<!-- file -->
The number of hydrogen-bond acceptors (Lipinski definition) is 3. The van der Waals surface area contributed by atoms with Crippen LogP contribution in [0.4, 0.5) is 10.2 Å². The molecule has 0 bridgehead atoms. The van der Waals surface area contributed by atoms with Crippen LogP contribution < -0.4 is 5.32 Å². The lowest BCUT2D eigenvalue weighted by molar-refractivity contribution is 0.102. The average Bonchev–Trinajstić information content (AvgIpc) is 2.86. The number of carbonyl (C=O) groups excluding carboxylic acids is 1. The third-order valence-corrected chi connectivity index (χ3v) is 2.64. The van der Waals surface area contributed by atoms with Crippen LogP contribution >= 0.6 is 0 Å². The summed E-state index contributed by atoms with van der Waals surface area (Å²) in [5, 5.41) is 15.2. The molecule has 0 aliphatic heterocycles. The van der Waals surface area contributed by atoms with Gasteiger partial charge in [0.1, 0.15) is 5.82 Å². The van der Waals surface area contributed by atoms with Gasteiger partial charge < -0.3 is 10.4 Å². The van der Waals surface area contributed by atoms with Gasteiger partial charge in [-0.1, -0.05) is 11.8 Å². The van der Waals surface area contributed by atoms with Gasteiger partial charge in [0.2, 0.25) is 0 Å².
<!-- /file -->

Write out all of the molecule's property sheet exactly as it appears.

The number of hydrogen-bond acceptors (Lipinski definition) is 3. The van der Waals surface area contributed by atoms with Crippen LogP contribution in [0.4, 0.5) is 10.2 Å². The molecule has 0 bridgehead atoms. The van der Waals surface area contributed by atoms with Crippen LogP contribution < -0.4 is 5.32 Å². The lowest BCUT2D eigenvalue weighted by molar-refractivity contribution is 0.102. The average Bonchev–Trinajstić information content (AvgIpc) is 2.86. The number of carbonyl (C=O) groups excluding carboxylic acids is 1. The third-order valence-corrected chi connectivity index (χ3v) is 2.64. The van der Waals surface area contributed by atoms with Crippen LogP contribution >= 0.6 is 0 Å². The summed E-state index contributed by atoms with van der Waals surface area (Å²) in [5, 5.41) is 15.2. The molecule has 0 aliphatic heterocycles. The van der Waals surface area contributed by atoms with Gasteiger partial charge in [0.1, 0.15) is 5.82 Å². The van der Waals surface area contributed by atoms with Gasteiger partial charge < -0.3 is 10.4 Å². The van der Waals surface area contributed by atoms with Gasteiger partial charge in [-0.1, -0.05) is 11.8 Å². The van der Waals surface area contributed by atoms with Gasteiger partial charge in [0.2, 0.25) is 0 Å².